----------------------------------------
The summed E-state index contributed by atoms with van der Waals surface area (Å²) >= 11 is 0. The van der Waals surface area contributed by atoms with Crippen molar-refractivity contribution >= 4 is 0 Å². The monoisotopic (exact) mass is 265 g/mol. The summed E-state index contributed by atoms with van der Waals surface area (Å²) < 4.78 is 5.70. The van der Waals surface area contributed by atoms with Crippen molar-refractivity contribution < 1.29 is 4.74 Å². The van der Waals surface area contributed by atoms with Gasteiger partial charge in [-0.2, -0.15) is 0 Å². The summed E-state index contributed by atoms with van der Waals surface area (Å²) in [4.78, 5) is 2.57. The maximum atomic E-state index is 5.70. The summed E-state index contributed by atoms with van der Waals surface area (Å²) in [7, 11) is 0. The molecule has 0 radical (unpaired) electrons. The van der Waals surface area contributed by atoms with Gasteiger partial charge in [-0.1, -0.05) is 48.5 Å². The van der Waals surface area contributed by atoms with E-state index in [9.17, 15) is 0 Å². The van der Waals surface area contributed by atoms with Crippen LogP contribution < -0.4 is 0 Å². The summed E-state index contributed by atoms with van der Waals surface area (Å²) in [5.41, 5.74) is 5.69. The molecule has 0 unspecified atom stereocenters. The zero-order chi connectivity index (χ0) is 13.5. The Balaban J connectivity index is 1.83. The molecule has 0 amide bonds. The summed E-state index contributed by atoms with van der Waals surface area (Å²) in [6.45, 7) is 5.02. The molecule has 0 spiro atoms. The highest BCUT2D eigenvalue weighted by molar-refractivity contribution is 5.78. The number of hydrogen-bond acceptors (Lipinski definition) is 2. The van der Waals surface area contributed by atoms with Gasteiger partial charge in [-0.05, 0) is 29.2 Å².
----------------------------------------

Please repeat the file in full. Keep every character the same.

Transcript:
The summed E-state index contributed by atoms with van der Waals surface area (Å²) >= 11 is 0. The van der Waals surface area contributed by atoms with Crippen molar-refractivity contribution >= 4 is 0 Å². The monoisotopic (exact) mass is 265 g/mol. The summed E-state index contributed by atoms with van der Waals surface area (Å²) < 4.78 is 5.70. The van der Waals surface area contributed by atoms with Crippen molar-refractivity contribution < 1.29 is 4.74 Å². The van der Waals surface area contributed by atoms with Gasteiger partial charge in [-0.2, -0.15) is 0 Å². The summed E-state index contributed by atoms with van der Waals surface area (Å²) in [4.78, 5) is 2.57. The maximum atomic E-state index is 5.70. The summed E-state index contributed by atoms with van der Waals surface area (Å²) in [7, 11) is 0. The molecule has 0 radical (unpaired) electrons. The van der Waals surface area contributed by atoms with Gasteiger partial charge in [-0.1, -0.05) is 48.5 Å². The van der Waals surface area contributed by atoms with E-state index in [9.17, 15) is 0 Å². The van der Waals surface area contributed by atoms with Crippen LogP contribution < -0.4 is 0 Å². The summed E-state index contributed by atoms with van der Waals surface area (Å²) in [5.41, 5.74) is 5.69. The molecule has 0 unspecified atom stereocenters. The zero-order chi connectivity index (χ0) is 13.5. The Balaban J connectivity index is 1.83. The molecule has 0 amide bonds. The summed E-state index contributed by atoms with van der Waals surface area (Å²) in [6.45, 7) is 5.02. The molecule has 0 spiro atoms. The highest BCUT2D eigenvalue weighted by molar-refractivity contribution is 5.78. The number of hydrogen-bond acceptors (Lipinski definition) is 2. The van der Waals surface area contributed by atoms with Gasteiger partial charge in [-0.05, 0) is 29.2 Å².